We often receive queries from clients about annual leave problems. In this issue of our Employment Update, we answer your most frequently asked questions.
The short answer to this is yes. The European Court of Justice (ECJ) has ruled that a worker on long-term sick leave who is unable or unwilling to take statutory annual leave may be permitted to carry over that leave into a subsequent year. As to how long they can carry this over for, following a series of cases dealing with this very issue it now seems likely that 18 months ( from the end of the relevant leave year) will be adopted by employers as a sensible period of carry over when an employee is on long term sick leave.
Q2. I have a number of employees who at the end of each annual leave period have not used all of their holiday entitlement. Do I have to remind them that they should take this time off or will it lapse?
The recent ECJ cases of Max-Planck Gesellschaft zur Forderung der Wissenscheaften eV v Shimizu and Kreuziger v Berlin, which were decided at the same time, highlighted the need for employees to be given an effective opportunity to take their annual leave. As a result, it is for an employer to show that they have warned their employees that they should take any outstanding leave, to avoid the risk of losing that leave at the end of the annual leave year.
The ECJ in the above cases pointed out that as the employee is the weaker party in the employment relationship, the employer must not restrict their rights. In particular, they should not be deterred from exercising their right to take annual leave by the possibility of suffering detrimental consequences, nor should they be offered any incentive or encouragement not to take their leave.
In order for an employer to show that it has met its obligations, the ECJ recommends that the employer should take positive steps to encourage employees to take annual leave such as ensuring employees have the opportunity to take their annual leave, even if you have to encourage them formally. Make sure you inform employees in good time, and in writing as evidence, that if they do not take their annual leave when it is coming to the end of the period for them to do so. Ensure you have a clear “use it or lose it” policy, that there is a clear procedure for booking annual leave and that everyone is aware of this procedure.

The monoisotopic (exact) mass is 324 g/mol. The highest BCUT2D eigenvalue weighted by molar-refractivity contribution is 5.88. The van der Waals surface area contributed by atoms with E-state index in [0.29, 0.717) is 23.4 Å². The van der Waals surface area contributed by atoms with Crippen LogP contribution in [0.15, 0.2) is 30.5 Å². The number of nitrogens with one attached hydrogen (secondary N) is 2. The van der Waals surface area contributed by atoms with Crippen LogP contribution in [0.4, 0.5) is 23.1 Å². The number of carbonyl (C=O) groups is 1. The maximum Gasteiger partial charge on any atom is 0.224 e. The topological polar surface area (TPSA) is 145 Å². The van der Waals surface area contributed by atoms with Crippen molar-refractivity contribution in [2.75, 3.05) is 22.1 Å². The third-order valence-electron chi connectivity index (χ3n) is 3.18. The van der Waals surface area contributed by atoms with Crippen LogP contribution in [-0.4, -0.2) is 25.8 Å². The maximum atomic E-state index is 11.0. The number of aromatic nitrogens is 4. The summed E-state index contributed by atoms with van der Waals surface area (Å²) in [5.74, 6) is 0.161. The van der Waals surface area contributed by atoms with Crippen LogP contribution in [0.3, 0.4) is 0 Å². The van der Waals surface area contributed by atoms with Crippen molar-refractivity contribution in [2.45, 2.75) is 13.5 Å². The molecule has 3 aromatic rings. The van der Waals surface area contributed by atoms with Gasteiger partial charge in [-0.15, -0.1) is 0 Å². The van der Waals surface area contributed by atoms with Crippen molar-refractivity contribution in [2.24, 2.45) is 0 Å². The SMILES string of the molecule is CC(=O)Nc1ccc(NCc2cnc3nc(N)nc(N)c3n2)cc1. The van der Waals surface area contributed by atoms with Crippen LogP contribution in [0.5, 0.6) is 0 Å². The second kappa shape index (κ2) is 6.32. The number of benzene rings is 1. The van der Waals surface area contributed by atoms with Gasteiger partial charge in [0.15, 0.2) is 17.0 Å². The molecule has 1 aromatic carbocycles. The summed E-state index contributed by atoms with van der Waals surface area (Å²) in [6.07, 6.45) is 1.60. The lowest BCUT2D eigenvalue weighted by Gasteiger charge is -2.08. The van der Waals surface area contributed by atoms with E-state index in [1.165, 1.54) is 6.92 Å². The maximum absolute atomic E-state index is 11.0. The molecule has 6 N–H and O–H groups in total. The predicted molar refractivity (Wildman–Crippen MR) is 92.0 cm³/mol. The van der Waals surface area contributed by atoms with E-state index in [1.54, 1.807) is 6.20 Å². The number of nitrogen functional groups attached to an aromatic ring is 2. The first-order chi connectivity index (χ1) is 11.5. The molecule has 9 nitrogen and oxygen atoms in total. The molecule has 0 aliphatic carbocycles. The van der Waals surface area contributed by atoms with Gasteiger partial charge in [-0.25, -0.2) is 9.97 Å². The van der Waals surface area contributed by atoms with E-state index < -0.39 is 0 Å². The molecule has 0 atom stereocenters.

Q3. I have an employee who has been off on sick leave for 8 months. They have accrued a large amount of annual leave and have asked me if I can make a lump sum payment to them in lieu of the holiday. Can I make this payment?
Payments in lieu of annual leave are not allowed to be made during employment. Statutory holiday entitlement cannot be replaced by a payment in lieu, other than in circumstances where an employee’s employment is terminated (Regulation 13 (9) WTR). Therefore, it would be a breach of this legislation to pay the employee rather than allow them to take their annual leave.
The other option of course is to given the employee the choice to take the annual leave while they are on sick leave and then he will be paid for it. However, this is only really worthwhile if the employee is not getting sick pay.
Q4. I want to reward employees with long service with additional days annual leave but I am concerned that this may indirectly discriminate against younger employees who do not have established length of service and so will not be entitled to the same benefit. Can I do this?
Having an arrangement where employee’s annual leave entitlement increases with length of service is not unusual. These arrangements are usually contractual and work with an employee having a certain level of leave, which increases after say 5 years. Although these arrangements are common, could they be indirectly discriminatory on the grounds of age?